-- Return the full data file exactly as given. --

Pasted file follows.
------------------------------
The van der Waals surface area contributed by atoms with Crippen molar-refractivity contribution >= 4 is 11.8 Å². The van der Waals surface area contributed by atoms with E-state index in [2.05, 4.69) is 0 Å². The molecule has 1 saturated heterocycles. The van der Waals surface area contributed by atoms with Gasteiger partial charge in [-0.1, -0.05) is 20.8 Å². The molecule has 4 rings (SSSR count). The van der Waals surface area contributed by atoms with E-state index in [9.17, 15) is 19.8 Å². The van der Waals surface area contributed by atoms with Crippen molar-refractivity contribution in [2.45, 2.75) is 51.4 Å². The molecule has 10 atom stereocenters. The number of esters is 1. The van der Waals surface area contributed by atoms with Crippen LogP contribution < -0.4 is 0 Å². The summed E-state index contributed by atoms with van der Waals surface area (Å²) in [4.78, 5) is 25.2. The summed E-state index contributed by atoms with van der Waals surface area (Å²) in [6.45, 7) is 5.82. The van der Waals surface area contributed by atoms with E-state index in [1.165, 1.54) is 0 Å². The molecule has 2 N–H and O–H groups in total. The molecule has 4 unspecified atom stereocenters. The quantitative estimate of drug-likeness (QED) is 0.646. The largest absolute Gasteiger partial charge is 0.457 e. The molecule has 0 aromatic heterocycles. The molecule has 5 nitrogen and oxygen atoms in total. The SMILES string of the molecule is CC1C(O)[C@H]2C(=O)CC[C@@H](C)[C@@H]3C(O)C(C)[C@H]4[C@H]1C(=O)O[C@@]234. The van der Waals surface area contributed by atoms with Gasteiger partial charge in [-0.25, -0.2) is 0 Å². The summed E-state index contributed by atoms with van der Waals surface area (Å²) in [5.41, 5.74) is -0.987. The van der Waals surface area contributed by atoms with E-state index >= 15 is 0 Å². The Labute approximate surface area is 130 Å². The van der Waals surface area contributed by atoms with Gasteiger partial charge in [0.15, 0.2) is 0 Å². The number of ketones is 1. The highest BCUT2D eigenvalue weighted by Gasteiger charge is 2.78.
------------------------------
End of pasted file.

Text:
The van der Waals surface area contributed by atoms with Crippen molar-refractivity contribution >= 4 is 11.8 Å². The van der Waals surface area contributed by atoms with E-state index in [2.05, 4.69) is 0 Å². The molecule has 1 saturated heterocycles. The van der Waals surface area contributed by atoms with Gasteiger partial charge in [-0.1, -0.05) is 20.8 Å². The molecule has 4 rings (SSSR count). The van der Waals surface area contributed by atoms with E-state index in [9.17, 15) is 19.8 Å². The van der Waals surface area contributed by atoms with Crippen molar-refractivity contribution in [2.45, 2.75) is 51.4 Å². The molecule has 10 atom stereocenters. The number of esters is 1. The van der Waals surface area contributed by atoms with Crippen LogP contribution < -0.4 is 0 Å². The summed E-state index contributed by atoms with van der Waals surface area (Å²) in [4.78, 5) is 25.2. The summed E-state index contributed by atoms with van der Waals surface area (Å²) in [6.45, 7) is 5.82. The van der Waals surface area contributed by atoms with E-state index in [1.165, 1.54) is 0 Å². The molecule has 2 N–H and O–H groups in total. The molecule has 4 unspecified atom stereocenters. The quantitative estimate of drug-likeness (QED) is 0.646. The largest absolute Gasteiger partial charge is 0.457 e. The molecule has 0 aromatic heterocycles. The molecule has 5 nitrogen and oxygen atoms in total. The SMILES string of the molecule is CC1C(O)[C@H]2C(=O)CC[C@@H](C)[C@@H]3C(O)C(C)[C@H]4[C@H]1C(=O)O[C@@]234. The van der Waals surface area contributed by atoms with Gasteiger partial charge in [-0.25, -0.2) is 0 Å². The summed E-state index contributed by atoms with van der Waals surface area (Å²) in [5.41, 5.74) is -0.987. The van der Waals surface area contributed by atoms with E-state index >= 15 is 0 Å². The Labute approximate surface area is 130 Å². The van der Waals surface area contributed by atoms with Gasteiger partial charge in [0.15, 0.2) is 0 Å². The number of ketones is 1. The highest BCUT2D eigenvalue weighted by Gasteiger charge is 2.78.